Partners-In-Care Site Program Coordinator Peggy Troiano, left, discusses plans with Site Director Linda Prochaska. (Photo by Michael Rhian Driscoll)

Home is where the heart is and seems to be our safe haven. But as we age, staying in one’s home can pose challenges to those living alone.
For seniors in Talbot and Caroline counties, Partners-In-Care provides help meeting these hardships.
The Mid-Shore’s PIC office in Easton opened in 2009, after sites in Anne Arundel County and Frederick counties had started earlier.
The group explains how it works on its website:
PIC operates as a time exchange community, with members exchanging services with one another; there’s no charge for membership or services. Our expectation is that each member will contribute time (volunteer), talent or treasure (money). We gratefully accept monetary donations as well as gently used clothing & household items which are resold in our Upscale Resale Boutique (at Anne Arundel and Frederick locations); proceeds from sales support our programs.
The impetus behind Partners-in-Care Maryland began with a kitchen table conversation among three women, adult children of older non driving parents, concerned about the dire lack of available transportation to essential services such as doctor appointments.
That issue was also seen to negatively impact seniors’ overall quality of life while remaining at home. (The PIC website features a book detailing its founding and mission, More Than A Ride by Linda Marie Hogan.)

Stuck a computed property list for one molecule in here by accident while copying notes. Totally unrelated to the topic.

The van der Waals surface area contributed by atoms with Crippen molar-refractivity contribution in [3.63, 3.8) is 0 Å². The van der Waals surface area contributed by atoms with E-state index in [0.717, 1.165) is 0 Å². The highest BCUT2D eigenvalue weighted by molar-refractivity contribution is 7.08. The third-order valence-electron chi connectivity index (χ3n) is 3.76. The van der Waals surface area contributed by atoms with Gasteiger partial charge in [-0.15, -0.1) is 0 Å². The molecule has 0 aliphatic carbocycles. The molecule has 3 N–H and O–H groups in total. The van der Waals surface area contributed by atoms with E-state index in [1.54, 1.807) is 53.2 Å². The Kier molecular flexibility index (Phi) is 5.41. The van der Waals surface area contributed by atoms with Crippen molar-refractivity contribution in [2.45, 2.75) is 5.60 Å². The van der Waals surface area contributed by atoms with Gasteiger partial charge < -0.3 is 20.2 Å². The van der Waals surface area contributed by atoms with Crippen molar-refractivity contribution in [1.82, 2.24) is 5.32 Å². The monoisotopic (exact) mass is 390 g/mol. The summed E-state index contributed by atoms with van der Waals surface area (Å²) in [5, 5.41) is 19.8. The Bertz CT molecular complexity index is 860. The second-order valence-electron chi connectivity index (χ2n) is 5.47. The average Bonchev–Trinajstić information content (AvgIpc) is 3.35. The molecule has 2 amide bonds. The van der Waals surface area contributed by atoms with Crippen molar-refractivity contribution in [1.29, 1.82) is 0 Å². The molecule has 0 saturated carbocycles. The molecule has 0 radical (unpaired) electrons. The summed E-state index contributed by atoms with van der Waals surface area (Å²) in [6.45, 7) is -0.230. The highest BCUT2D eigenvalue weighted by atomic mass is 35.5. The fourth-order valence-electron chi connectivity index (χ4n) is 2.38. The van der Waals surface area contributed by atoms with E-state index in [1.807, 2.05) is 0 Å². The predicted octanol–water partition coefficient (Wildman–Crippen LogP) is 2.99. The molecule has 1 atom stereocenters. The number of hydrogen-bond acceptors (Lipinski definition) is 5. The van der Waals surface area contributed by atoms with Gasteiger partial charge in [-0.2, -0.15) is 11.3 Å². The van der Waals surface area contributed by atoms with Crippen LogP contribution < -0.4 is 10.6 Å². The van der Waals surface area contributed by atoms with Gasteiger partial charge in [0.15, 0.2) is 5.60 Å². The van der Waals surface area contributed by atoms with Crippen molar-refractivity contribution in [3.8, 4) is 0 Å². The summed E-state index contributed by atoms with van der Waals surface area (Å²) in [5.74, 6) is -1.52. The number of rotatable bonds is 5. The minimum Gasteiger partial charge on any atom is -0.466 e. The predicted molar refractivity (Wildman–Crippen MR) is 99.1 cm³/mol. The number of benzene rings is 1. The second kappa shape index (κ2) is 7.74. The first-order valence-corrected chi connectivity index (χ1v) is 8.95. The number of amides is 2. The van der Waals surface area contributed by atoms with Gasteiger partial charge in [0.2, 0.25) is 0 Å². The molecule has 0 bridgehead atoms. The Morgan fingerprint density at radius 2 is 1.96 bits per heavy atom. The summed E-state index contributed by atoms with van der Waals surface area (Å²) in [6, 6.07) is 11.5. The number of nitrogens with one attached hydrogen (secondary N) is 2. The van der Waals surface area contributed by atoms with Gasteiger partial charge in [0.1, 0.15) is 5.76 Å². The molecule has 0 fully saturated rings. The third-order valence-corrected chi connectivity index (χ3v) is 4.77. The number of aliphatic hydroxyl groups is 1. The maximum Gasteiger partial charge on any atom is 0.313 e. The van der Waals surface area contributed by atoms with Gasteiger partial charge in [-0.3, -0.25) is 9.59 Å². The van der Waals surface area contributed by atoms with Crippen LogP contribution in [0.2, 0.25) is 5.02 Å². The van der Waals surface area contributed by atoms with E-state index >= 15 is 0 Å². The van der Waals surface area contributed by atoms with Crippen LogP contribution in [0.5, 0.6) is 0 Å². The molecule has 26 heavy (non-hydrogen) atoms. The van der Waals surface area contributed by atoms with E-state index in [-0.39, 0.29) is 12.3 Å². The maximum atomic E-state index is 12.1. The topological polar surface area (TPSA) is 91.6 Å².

Beginning Nov. 1 the Easton office became known as Mid-Shore Partners-in-Care in partnership with Community for Life, according to Site Director Linda Prochaska, reflecting a merger initiated by the state agency which has also helped seniors manage staying safely at home.
Currently, 189 members belonging to the Mid-Shore PIC program can sign up for rides, deliveries, handy help, and check in phone calls.
Membership guidelines include being over 60 years old and able to sufficiently advocate for themselves (a crucial factor in determining whether someone can safely stay at home, Prochaska stated.)
There’s a waiting list for prospective members to schedule in home intake meetings once COVID-19 health precautions deem safe.
Volunteer applications are available.
Those interested in registering or arranging a one on one staff member session can call 410-822-1803.
The pandemic, with all its trials, has shown how much of a lifeline the service can be, Prochaska and Program Director Peggy Troiano, who began as a volunteer, agreed.
The Easton office closed for a period but has reopened at up to 40 percent capacity. Located in a remodeled house with several rooms it offers separate offices for staff personnel, including Prochaska, Troiano, Volunteer Coordinator Nita Webster, and newly hired Community for Life Service Navigator Christie Rottman, to maintain safe social distancing while performing duties.
The number of volunteers, currently reduced to about 25 percent of the pre pandemic number of 44, nevertheless has managed to coordinate rides to doctor’s visits, deliveries of prescriptions and groceries outside the home, and outside pick up of donations from seniors busy decluttering and downsizing during quarantine.
Some have helped vision challenged seniors by reading their mail to them from outside the home.